But that part of the tale’s not really sad and lonely either. All the right characters showed up along the way. Through it all, some region, some thread, of myself, hung on to what I really was. Storyteller/gatherer me never left—she watched, guiding, cherry-picking skills I’d need later, and surrounding me with people I needed. Even when I was too busy to notice: perhaps especially when I was too busy to notice. You may name this region, this thread, this “I AM,” as collective intuition, or God, or the nature of the universe, or our self-organizing nature, or personal growth, or pure mid-western stubbornness, or luck. Call it whatever you like. That’s your story.

For the past few years, my 9-year-old self has been making my decisions, in conjunction with a growing community of people cheering her on, including grown-up me, telling her to discover and become who she is. This time, we’re pulling the best out of her instead of telling her she must change who she is to better suit the world. We’re telling her she’s a co-creator of the world. We have no boxes to check at all now. It’s all new, surprising, rewarding, fun, scary, and wonder-filled. Together, she and I can weave stories filled with wonder, because WE are filled with wonder.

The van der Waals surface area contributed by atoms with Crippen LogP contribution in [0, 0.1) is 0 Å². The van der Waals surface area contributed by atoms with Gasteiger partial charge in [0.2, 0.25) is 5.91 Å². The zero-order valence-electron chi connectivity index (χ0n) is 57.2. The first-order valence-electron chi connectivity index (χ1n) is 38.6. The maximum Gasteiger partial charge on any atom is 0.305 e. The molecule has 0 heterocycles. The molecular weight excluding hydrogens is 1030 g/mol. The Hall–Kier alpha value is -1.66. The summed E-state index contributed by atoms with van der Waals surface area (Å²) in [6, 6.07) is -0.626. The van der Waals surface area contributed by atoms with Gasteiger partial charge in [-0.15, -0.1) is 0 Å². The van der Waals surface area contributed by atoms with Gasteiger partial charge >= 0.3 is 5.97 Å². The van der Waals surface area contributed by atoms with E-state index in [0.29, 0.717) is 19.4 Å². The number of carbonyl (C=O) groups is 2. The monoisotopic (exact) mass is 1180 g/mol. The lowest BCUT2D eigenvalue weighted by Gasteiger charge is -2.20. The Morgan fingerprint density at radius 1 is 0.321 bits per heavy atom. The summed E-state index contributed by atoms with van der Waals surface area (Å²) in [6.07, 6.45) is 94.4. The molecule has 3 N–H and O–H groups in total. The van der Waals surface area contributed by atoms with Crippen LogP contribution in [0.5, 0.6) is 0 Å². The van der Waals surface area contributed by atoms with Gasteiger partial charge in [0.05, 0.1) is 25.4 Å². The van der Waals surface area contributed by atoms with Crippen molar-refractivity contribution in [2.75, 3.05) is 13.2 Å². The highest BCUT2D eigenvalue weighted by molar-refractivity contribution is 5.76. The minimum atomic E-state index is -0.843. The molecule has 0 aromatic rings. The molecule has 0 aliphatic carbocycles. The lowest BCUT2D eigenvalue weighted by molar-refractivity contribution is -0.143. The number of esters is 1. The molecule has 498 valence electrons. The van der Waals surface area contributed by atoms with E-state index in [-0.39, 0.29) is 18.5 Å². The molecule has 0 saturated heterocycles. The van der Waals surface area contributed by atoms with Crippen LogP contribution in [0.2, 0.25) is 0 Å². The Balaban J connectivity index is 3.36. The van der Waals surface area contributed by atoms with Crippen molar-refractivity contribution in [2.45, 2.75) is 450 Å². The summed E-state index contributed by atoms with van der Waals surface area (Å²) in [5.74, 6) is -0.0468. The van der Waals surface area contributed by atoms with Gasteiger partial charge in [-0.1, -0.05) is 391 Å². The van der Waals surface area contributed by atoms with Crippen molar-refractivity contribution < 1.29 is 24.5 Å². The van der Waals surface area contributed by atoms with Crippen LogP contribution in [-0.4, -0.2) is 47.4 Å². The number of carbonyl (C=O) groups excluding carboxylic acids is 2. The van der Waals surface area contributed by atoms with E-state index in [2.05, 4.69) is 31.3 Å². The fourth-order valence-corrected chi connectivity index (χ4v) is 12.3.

If you don’t like bulleted lists, that’s the end of this story. We like them.

When I began listening to my 9-year-old self, I noticed that:

  • Depending on the company I was in, I would either call myself a Self-Organizing Groups Researcher or a determined learner. Because there is significant baggage that comes with the title Researcher. Whole communities—hurt in the name of research in the past—would fear me if I used the title. While other communities wouldn’t listen to me unless I did. “Whose side would I come out on?” appeared to be my choice. 9-year-old me clung to the words determined learner like a new puppy on Christmas morning. And taught me that it wasn’t an either/or choice. Now other academics who are really just determined learners show up. Last week I heard this: “I LOVE THIS, Lori Kane you are renewing my faith in academic play by leaving the fearbased bits behind, without leaving the careful listening, and Nancy Drew clue followin’, and accurate-fun languaging, and also by allowing yourself to sally forth, swashbuckle in hand, chicken in the other, to the next space between, which, may never have words enough to suit others, but enough for you. Cuz you ain’t scared no more.” Holy crap. Wow. Thank you Natalie.